A major advantage of investment trust status is that investment trusts are exempt from CGT on gains realised within their portfolios. This is more tax-efficient than if a private investor managed the same portfolio in the same way. (Gains realised on the disposal of investment trust shares are of course subject to CGT at the normal rate.)
While CGT may not be as grim a levy as it was between 1988 and 2008, when a higher rate taxpayer was liable to pay it at the rate of 40%, even paying it at the current rate of 20% for higher rate taxpayers still goes against the grain. Sometimes, however, it’s better to pay it and sacrifice a portion of your capital gain in order to secure the rest. Purely tax-driven investment decisions are best avoided.
9. Gold, being sterile, is not a proper investment.
Ian Rushbrook, when he was managing Personal Assets, would never hold gold, for this very reason. And he wasn’t alone. Lots of able investment managers I have known held the same view, even if a few of them may have accumulated Krugerrands on the sly. Yes, gold is sterile. It pays no dividends but costs money to keep safe, and – in short – it’s easy to see why it’s been called a ‘barbarous relic’. But we don’t see it that way. Gold can do a job for us, and as long as it does we’re prepared to hold it.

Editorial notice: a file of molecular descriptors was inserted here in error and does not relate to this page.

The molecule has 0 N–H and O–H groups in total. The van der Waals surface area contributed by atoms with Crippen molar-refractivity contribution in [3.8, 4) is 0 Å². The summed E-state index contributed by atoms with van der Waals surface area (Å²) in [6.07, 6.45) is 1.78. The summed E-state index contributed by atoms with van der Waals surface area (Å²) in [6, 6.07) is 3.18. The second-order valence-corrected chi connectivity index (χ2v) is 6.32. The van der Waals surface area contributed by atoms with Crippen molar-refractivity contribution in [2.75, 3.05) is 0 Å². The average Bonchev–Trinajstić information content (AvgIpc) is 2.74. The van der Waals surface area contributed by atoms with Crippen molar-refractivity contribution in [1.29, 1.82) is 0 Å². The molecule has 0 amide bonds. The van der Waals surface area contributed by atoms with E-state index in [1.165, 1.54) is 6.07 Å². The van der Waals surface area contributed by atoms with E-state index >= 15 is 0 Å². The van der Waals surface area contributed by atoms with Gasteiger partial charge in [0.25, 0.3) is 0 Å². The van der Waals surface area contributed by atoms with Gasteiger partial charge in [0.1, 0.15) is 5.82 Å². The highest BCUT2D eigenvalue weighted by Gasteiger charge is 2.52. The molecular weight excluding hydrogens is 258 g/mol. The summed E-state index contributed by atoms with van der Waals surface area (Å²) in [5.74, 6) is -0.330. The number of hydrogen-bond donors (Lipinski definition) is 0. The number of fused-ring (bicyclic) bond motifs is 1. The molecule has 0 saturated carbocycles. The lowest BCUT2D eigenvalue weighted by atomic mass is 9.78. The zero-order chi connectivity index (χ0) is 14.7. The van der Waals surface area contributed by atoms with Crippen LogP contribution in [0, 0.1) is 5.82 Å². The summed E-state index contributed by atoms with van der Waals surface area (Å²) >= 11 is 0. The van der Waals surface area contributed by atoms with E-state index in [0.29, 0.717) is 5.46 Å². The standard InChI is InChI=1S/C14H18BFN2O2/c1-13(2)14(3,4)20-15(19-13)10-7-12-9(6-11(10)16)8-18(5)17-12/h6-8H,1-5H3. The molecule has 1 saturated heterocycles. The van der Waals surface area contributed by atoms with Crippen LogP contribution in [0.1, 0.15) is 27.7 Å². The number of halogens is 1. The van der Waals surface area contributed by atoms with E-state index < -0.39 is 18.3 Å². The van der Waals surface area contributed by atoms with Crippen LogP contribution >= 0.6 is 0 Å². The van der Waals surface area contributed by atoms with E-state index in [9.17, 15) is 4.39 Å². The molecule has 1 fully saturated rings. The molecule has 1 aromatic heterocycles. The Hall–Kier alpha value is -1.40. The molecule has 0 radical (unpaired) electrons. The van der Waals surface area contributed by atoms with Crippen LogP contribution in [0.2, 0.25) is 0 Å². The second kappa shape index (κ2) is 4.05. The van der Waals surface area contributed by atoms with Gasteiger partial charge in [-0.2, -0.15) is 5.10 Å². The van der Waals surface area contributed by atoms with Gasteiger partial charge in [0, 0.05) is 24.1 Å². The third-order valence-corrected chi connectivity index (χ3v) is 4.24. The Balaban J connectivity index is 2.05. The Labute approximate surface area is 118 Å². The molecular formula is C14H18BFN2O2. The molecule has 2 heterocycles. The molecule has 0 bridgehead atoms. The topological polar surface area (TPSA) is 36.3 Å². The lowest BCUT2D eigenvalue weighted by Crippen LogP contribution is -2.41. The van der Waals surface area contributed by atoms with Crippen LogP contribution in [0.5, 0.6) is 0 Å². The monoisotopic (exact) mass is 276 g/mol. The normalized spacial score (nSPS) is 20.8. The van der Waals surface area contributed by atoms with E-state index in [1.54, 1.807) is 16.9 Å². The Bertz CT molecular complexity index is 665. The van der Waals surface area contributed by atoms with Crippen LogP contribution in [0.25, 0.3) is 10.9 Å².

10. Capital is capital, and income is income, and never the twain shall meet.
Is this a great investment misconception? You’d think that someone who regularly questions the usefulness of the total return approach to measuring investment performance would deplore any blurring of the lines between capital and income.
Far from it. Sometimes it makes good sense. As a recent example, we began temporarily ‘borrowing’ from capital to maintain the level of our dividend. Our reason for so doing is that it’s more conservative to realise a small portion of high-quality investment profit than to switch into lower quality, higher-yielding stocks. Counter-intuitive though it may be, sometimes being prepared to dip into capital for living expenses rather than reduce portfolio quality can be what true total return investing means.
ROBIN ANGUS has been an executive director of Personal Assets since 1984 and for many years was part of the No 1 rated team of stockbroker investment trust analysts.